Ellipsis is the non-expression of one or more sentence elements whose meaning can be reconstructed either from the context or from a person's knowledge of the world. In speech and writing, ellipsis is pervasive, contributing in various ways to the economy, speed, and style of communication. Resolving ellipsis is a particularly challenging issue in natural language processing, since not only must meaning be gleaned from missing elements but the fact that something meaningful is missing must be detected in the first place.
Marjorie McShane presents a comprehensive theory of ellipsis that supports the formal, cross-linguistic description of elliptical phenomena taking into account the various factors that affect the use of ellipsis. A methodology is suggested for creating a parameter space describing and treating ellipsis in any language. Such "ellipsis profiles" of languages will serve a wide range of practical applications, including but not limited to natural language processing. In contrast to earlier work, this theory focuses not only on what can, in principle, be elided but in what circumstances a given category actually would or would not be elided--that is, what renders ellipsis mandatory or infelicitous.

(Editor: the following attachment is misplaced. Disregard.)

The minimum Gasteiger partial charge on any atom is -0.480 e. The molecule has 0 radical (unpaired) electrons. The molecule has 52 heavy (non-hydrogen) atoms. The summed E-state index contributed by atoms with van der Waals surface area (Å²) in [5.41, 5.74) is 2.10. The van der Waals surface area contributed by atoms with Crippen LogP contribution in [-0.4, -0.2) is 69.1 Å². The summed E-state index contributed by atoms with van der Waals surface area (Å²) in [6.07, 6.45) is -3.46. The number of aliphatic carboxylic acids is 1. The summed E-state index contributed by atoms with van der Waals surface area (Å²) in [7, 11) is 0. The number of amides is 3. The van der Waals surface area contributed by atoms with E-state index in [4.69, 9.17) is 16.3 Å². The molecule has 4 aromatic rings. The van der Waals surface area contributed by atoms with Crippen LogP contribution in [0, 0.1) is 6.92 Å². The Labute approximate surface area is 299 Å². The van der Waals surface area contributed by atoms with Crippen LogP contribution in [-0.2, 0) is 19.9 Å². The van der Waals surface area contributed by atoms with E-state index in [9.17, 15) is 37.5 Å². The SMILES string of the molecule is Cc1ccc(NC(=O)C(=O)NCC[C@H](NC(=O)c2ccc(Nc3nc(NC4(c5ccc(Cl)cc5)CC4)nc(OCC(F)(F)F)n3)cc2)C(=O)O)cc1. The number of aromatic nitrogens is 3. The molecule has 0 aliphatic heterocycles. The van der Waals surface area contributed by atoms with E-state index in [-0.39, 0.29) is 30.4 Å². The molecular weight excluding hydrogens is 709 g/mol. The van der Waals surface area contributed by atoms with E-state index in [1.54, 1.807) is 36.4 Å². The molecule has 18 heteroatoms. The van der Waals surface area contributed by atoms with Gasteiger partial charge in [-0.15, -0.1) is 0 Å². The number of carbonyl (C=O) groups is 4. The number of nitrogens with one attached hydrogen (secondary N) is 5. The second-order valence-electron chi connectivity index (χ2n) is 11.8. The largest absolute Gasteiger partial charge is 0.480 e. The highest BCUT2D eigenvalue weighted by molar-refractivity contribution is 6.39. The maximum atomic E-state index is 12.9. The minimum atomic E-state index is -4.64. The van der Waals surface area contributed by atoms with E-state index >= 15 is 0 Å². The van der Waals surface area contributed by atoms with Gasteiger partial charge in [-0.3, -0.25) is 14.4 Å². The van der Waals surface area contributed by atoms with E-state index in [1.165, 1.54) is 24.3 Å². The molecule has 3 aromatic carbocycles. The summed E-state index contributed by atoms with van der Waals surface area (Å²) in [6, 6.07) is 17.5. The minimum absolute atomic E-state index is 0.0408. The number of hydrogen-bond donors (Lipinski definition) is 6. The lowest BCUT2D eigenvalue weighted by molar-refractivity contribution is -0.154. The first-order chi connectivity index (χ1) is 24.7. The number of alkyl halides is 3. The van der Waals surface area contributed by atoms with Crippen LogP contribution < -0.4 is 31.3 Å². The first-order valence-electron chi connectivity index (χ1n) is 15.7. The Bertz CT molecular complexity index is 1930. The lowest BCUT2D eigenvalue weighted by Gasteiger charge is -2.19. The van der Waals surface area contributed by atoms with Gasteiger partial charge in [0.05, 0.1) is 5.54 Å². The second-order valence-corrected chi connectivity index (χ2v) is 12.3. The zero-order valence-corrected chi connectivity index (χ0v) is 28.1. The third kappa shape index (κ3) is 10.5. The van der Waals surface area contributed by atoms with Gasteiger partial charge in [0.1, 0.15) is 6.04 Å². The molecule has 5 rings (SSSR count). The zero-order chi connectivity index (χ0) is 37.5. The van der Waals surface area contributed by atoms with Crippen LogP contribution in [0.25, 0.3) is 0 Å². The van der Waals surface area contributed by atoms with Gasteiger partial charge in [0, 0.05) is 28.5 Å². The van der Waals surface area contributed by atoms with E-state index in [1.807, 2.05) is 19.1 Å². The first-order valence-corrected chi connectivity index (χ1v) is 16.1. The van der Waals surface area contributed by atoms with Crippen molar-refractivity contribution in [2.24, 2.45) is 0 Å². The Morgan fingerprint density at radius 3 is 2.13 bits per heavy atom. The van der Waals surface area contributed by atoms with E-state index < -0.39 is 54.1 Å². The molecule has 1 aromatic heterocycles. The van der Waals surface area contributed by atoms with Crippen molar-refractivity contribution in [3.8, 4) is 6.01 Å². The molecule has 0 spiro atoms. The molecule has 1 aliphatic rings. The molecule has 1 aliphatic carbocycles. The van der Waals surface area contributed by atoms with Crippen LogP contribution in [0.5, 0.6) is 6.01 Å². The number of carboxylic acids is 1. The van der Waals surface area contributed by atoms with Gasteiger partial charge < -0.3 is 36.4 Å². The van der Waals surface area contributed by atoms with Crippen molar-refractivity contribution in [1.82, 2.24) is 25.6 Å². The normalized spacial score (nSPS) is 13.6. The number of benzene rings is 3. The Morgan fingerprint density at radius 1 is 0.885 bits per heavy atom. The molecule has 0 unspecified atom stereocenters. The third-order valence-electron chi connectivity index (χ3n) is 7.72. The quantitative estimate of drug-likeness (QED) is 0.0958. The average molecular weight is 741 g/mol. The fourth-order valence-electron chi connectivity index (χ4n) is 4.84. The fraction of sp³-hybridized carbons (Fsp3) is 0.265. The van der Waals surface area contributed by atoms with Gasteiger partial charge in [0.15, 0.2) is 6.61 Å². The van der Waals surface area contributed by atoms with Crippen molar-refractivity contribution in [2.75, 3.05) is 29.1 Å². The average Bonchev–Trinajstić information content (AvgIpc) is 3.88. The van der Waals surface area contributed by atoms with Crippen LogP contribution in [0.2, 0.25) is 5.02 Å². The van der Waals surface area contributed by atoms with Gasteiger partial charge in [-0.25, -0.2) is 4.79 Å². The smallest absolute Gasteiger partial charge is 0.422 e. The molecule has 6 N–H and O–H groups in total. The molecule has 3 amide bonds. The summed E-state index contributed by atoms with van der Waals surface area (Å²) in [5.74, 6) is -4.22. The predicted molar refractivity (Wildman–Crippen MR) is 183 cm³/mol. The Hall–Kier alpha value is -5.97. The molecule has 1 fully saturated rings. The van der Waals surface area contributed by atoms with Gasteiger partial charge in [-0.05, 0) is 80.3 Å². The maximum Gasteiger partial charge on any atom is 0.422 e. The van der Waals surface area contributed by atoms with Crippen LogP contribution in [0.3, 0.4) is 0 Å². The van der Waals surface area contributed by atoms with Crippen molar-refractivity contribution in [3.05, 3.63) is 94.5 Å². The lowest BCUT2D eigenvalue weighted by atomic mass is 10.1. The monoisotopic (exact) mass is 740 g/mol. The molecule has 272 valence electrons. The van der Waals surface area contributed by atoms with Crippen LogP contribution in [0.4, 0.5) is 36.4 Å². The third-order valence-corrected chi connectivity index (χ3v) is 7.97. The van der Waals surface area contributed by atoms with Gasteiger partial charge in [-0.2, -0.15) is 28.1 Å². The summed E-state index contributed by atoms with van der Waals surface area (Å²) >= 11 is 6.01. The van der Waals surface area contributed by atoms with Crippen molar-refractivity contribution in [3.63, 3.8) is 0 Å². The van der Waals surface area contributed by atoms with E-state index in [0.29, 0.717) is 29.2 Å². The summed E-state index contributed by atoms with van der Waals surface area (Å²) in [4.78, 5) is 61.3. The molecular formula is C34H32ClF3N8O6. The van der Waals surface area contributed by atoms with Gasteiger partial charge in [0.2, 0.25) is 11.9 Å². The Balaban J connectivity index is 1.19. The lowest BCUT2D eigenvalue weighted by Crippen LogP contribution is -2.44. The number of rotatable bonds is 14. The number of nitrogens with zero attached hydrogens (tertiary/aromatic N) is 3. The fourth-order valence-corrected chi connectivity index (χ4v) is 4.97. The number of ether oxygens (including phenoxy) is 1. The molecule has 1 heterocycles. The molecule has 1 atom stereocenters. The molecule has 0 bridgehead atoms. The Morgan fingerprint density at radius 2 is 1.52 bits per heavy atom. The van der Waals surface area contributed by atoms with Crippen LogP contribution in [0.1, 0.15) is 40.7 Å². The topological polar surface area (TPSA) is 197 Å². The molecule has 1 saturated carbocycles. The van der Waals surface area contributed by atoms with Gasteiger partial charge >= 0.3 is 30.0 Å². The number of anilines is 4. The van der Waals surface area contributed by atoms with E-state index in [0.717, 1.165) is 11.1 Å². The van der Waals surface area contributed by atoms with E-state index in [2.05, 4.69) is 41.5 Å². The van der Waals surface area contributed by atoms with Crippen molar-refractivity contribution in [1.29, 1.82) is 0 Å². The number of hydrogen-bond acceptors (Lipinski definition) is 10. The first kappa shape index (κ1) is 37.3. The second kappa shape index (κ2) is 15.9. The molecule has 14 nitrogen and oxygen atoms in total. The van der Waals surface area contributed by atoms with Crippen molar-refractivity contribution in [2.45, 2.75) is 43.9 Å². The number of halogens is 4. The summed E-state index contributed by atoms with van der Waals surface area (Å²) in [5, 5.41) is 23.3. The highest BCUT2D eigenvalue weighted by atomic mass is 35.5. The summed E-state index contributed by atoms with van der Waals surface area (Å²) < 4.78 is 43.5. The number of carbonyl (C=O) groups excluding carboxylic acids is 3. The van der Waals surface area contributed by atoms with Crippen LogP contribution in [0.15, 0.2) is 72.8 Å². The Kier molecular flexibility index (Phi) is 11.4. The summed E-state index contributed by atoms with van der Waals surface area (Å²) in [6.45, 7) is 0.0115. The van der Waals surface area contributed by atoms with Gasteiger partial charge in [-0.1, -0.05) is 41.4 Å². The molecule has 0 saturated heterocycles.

A theory of ellipsis has been elusive because to produce an adequate account of this ubiquitous phenomenon one needs to address and integrate data from a wide variety of linguistic research areas. Using data primarily from Russian, English, and Polish, McShane looks at the big picture of ellipsis, integrating the syntactic, semantic, morphological, and pragmatic heuristics and bridges work on ellipsis with the larger study of reference. This is groundbreaking linguistic scholarship that bridges the theoretical and the applied, and will interest scholars in the fields of computational, descriptive, and theoretical linguistics.